ON THE CHARGE
Hyundai launches the Ioniq compact electric five-door
Zero emission motoring has just become more affordable with Hyundai’s launch of the $44,990 purely electric Ioniq. The five-door liftback, similar in size to Hyundai’s Elantra and i30, claims a “real-world” battery range of 230km and the ability to fastcharge from zero to 80 per cent in 23 minutes.
The Ioniq Electric’s 88kW/295Nm motor may not match the ballistic performance or greater electric range of a Tesla but the sticker price brings electric motoring into reach of more Australian families.
“The 2019 Ioniq makes responsive and ecofriendly electrified driving accessible to a wide range of customers and is an exciting new chapter for our company,” says Hyundai Australia chief JW Lee.
The Ioniq Electric is now Australia’s cheapest pure electric car, undercutting the far smaller $47,490 Renault Zoe. The cheapest Tesla, the Model S 75D, is $146,512 on the road.
As well as fettling the ride and handling for Australian conditions, Hyundai Australia’s team drove the Ioniq Electric over hundreds of kilometres in real world conditions to arrive at the 230km range. That meant plenty of urban use with the airconditioning on.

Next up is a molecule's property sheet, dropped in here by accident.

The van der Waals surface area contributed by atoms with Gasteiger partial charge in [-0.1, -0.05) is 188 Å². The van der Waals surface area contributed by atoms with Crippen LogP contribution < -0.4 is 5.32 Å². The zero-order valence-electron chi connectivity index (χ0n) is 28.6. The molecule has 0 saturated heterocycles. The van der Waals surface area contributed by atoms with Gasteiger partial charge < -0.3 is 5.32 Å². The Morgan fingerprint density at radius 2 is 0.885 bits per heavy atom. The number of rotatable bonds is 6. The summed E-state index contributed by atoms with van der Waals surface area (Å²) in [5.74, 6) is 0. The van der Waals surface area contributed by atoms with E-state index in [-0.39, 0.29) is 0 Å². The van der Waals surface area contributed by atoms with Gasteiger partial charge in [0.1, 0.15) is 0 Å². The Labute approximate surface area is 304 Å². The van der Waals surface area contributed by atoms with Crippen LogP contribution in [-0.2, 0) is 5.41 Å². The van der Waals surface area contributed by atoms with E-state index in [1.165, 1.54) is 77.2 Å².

A commercial 100kW DC fast charging station will produce the 23-minute result. The fastest way to charge at home is with a 7kW AC station ($1995 fitted in your garage), bringing full charge in four hours and 25 minutes. Via a domestic 240V AC outlet, it takes 12 hours.
The base Ioniq Electric Elite includes a comprehensive suite of active safety gear, rear camera and parking sensors, 16-inch alloy wheels, eight-inch touchscreen with satnav, Apple CarPlay and Android Auto, smart key and auto headlights and wipers.
At $48,990, the Premium version adds leather heated and ventilated seats, wireless phone charging, LED headlights, front parking sensors and glass sunroof.
Buyers not sold on the electric revolution can buy the Ioniq Hybrid with a petrol engine (77kW/147Nm) and small electric motor (32kW/170Nm) from $33,990.
The Ioniq Plug-in from $40,990 uses the same engine but has a 44.5kW electric motor and 8.9kWh Lithium-ion battery for up to 63km of pure-electric motoring.
Initial interest — from fleets, governments and private buyers alike — was chiefly on the fully electric version. Hyundai anticipates it will account for half the model’s sales.
All versions have a five-year/unlimited km warranty plus an eight year/160,000km battery warranty. Annual services for the Hybrid and Plug-in cost $265 and, given there are so few moving parts, the Electric costs $160.